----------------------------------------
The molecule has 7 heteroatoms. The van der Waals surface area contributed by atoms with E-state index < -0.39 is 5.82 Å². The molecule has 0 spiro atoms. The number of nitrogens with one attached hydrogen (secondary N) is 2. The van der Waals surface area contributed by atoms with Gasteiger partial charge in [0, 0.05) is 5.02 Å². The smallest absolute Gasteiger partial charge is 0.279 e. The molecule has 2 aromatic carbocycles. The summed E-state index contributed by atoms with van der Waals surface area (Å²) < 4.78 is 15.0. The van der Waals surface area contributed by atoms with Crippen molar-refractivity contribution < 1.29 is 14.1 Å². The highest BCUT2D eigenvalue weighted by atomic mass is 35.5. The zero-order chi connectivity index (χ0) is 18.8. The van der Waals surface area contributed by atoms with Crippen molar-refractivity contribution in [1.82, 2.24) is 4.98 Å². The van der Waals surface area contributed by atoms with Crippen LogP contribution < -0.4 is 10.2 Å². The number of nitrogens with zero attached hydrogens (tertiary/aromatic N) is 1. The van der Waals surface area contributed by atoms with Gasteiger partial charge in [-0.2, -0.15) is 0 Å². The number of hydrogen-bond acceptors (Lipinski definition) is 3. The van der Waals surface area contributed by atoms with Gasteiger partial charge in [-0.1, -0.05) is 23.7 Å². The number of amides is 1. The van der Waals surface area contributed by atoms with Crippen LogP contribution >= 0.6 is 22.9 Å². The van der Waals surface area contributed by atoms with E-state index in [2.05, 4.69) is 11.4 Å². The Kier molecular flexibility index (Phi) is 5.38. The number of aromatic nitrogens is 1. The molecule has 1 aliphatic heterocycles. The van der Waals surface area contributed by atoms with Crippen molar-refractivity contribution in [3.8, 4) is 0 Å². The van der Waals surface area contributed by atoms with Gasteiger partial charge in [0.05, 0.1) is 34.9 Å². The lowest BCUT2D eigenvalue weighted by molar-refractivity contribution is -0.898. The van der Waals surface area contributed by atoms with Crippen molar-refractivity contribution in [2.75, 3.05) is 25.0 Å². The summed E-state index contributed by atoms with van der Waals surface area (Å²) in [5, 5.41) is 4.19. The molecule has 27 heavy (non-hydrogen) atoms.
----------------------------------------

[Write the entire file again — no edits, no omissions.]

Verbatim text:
The molecule has 7 heteroatoms. The van der Waals surface area contributed by atoms with E-state index < -0.39 is 5.82 Å². The molecule has 0 spiro atoms. The number of nitrogens with one attached hydrogen (secondary N) is 2. The van der Waals surface area contributed by atoms with Gasteiger partial charge in [0, 0.05) is 5.02 Å². The smallest absolute Gasteiger partial charge is 0.279 e. The molecule has 2 aromatic carbocycles. The summed E-state index contributed by atoms with van der Waals surface area (Å²) < 4.78 is 15.0. The van der Waals surface area contributed by atoms with Crippen molar-refractivity contribution < 1.29 is 14.1 Å². The highest BCUT2D eigenvalue weighted by atomic mass is 35.5. The zero-order chi connectivity index (χ0) is 18.8. The van der Waals surface area contributed by atoms with Crippen molar-refractivity contribution in [1.82, 2.24) is 4.98 Å². The van der Waals surface area contributed by atoms with Crippen LogP contribution < -0.4 is 10.2 Å². The number of nitrogens with zero attached hydrogens (tertiary/aromatic N) is 1. The van der Waals surface area contributed by atoms with Gasteiger partial charge in [-0.2, -0.15) is 0 Å². The number of hydrogen-bond acceptors (Lipinski definition) is 3. The van der Waals surface area contributed by atoms with Gasteiger partial charge in [-0.1, -0.05) is 23.7 Å². The number of amides is 1. The van der Waals surface area contributed by atoms with Crippen LogP contribution >= 0.6 is 22.9 Å². The van der Waals surface area contributed by atoms with E-state index in [2.05, 4.69) is 11.4 Å². The Kier molecular flexibility index (Phi) is 5.38. The number of aromatic nitrogens is 1. The molecule has 1 aliphatic heterocycles. The van der Waals surface area contributed by atoms with Crippen molar-refractivity contribution in [3.8, 4) is 0 Å². The van der Waals surface area contributed by atoms with Gasteiger partial charge in [0.05, 0.1) is 34.9 Å². The lowest BCUT2D eigenvalue weighted by molar-refractivity contribution is -0.898. The van der Waals surface area contributed by atoms with Crippen molar-refractivity contribution in [2.75, 3.05) is 25.0 Å². The summed E-state index contributed by atoms with van der Waals surface area (Å²) in [5, 5.41) is 4.19. The molecule has 27 heavy (non-hydrogen) atoms.